Biographical and Genealogical History of Morris County New Jersey. Illustrated. Vol. II., Lewis Publishing Company, New York and Chicago, 1899.
Francis G. RICHARDS was born March 6, 1815, in Amity, Orange county, New York, and was a son of David and Ann Frances (HEBRON) RICHARDS. His maternal grandfather, Davis HEBRON, was a successful and enterprising farmer of Orange county and donated the ground in Amity upon which the court house is still standing. He was a very progressive and public-spirited citizen, and did much for the advancement of his locality. He was a consistent Christian gentleman and his life span covered more than four-score years. David RICHARDS, the father of our subject, was a well-to-do farmer of Orange county, and was a man of good judgment and integrity above question. He married Ann HEBRON, also a native of Orange county, and to them were born the following children:
Francis G. RICHARDS, acquired his education in the public schools of his native county, and in early life served an apprenticeship to the cabinet-maker's trade, in Newark, New Jersey. He remained there for three years and became an expert workman. Afterward he entered one of the largest establishments of the kind in New York city, where his excellent workmanship, his fidelity to duty and strict integrity won him promotion from time to time until he had attained the highest position in the works. He afterward became foreman in the cabinetmaking factory of John OGDEN, at Elizabeth, New Jersey, and for some time was regarded as one of the most valued employees ever connected with that house. After several years passed there, he came to Pompton, New Jersey, in 1840, and located at the present home of his widow, residing there until his life labors were ended. Here he entered upon a successful career as a cabinet-maker and undertaker, and today scarcely a home of any prominence can be found within a radius of many miles that does not display some of his workmanship in the furnishing of parlor or reception hall. There were also many interesting incidents connected with the other department of his business. In those days prices paid for undertaking were very small. He made and always kept on hand a large number of coffins, and a funeral bill rarely exceeded twelve dollars, which included the price of a waxed coffin of cherry or walnut, then one of the best kinds of burial cases made. On one occasion one of the most prominent merchants of Pompton called upon Mr. RICHARDS for a burial outfit, and when told that his bill was eight dollars he remarked with a pained expression; "It is very dear times for people to die?" At another time he made a cradle, the father promising to pay for the same, but no money was ever received by Mr. RICHARDS. The child for whom the cradle was made, grew to manhood, but was rather a worthless fellow, leaving Pompton soon after he grew up. He married, and after many years again returned to Pompton, where he died. Then his widow came to Mr. RICHARDS for a coffin, promising to pay for the same at any early day, but no money was ever forthcoming, and thus "from cradle to the grave" it was all promises! Another neighbor of Mr. RICHARDS became very indignant because he refused to take his measure and make him a coffin which he would retain until the day of his departure from the scenes of this life. However, Mr. RICHARDS did a good business and acquired a comfortable competence.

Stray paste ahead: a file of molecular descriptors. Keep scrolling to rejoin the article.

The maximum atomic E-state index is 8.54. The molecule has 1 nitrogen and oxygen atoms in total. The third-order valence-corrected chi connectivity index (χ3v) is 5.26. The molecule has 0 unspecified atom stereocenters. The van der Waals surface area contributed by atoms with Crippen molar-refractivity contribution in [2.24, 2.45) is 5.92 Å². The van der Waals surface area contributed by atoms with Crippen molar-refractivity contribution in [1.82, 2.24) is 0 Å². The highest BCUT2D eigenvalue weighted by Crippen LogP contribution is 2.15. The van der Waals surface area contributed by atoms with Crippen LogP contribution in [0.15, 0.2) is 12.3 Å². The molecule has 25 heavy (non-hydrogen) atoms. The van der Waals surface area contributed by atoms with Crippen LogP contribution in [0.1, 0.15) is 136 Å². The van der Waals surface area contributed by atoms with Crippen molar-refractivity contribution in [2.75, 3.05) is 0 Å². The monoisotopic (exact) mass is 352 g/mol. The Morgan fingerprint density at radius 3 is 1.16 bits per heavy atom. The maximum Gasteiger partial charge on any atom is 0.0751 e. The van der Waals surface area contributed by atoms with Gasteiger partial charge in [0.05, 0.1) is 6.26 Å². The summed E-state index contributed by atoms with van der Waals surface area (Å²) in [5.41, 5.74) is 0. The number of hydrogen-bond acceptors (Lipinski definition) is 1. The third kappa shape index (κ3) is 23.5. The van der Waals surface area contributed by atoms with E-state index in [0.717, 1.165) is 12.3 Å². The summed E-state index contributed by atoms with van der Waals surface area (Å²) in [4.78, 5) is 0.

While employed in New York he was married in that city, March 17, 1838, to Miss Sarah M. BROWN, a daughter of Henry and Catharine (DE BOW) BROWN. Mrs. RICHARDS was born January 18, 1824, and is a woman of exemplary character, whose upright life, covering a period of seventy-five years, has won her the love and esteem of many friends. She possesses excellent business qualification, and often assisted her husband in the store, while at the present time she is interested in the business which since her husband's death has been carried on by her sons, John and Edward. To the care of her eleven children she has devoted herself untiringly, and all of the number are yet living with the exception of Jesse, who died several years ago, at the age of forty-two, as the result of an accident.
The record of the family is as follows:
In his political views Francis G. RICHARDS was an ardent Republican and always kept well informed on the issues of the day, but never sought public office. He took a deep interest in all that pertained to the advancement and welfare of the community and was not slow in giving his support to the measures and movements which were intended to benefit his town, county and state. He was a member of the West Milford Presbyterian church and lived a consistent Christian life, in harmony with the teachings of that denomination. He passed away April 12, 1885, at the age of seventy years, leaving to the family the priceless heritage of an untarnished name.
This biography was scanned and contributed by Catherine Smith DeMayo.
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